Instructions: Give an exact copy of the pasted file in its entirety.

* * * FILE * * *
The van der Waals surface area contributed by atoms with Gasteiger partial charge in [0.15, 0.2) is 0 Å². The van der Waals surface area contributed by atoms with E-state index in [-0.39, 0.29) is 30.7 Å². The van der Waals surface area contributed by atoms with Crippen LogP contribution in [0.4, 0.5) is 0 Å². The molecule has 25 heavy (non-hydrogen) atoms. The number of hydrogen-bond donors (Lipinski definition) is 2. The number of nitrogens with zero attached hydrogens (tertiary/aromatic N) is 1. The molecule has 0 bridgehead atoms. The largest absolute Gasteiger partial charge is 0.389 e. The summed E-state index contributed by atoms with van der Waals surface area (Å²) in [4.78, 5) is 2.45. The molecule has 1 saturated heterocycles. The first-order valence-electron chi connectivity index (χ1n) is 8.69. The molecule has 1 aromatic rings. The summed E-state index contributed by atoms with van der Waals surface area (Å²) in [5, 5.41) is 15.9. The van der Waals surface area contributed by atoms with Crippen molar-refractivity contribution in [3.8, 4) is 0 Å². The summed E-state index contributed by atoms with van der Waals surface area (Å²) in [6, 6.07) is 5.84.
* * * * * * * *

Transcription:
The van der Waals surface area contributed by atoms with Gasteiger partial charge in [0.15, 0.2) is 0 Å². The van der Waals surface area contributed by atoms with E-state index in [-0.39, 0.29) is 30.7 Å². The van der Waals surface area contributed by atoms with Crippen LogP contribution in [0.4, 0.5) is 0 Å². The molecule has 25 heavy (non-hydrogen) atoms. The number of hydrogen-bond donors (Lipinski definition) is 2. The number of nitrogens with zero attached hydrogens (tertiary/aromatic N) is 1. The molecule has 0 bridgehead atoms. The largest absolute Gasteiger partial charge is 0.389 e. The summed E-state index contributed by atoms with van der Waals surface area (Å²) in [4.78, 5) is 2.45. The molecule has 1 saturated heterocycles. The first-order valence-electron chi connectivity index (χ1n) is 8.69. The molecule has 1 aromatic rings. The summed E-state index contributed by atoms with van der Waals surface area (Å²) in [5, 5.41) is 15.9. The van der Waals surface area contributed by atoms with Crippen molar-refractivity contribution in [3.8, 4) is 0 Å². The summed E-state index contributed by atoms with van der Waals surface area (Å²) in [6, 6.07) is 5.84.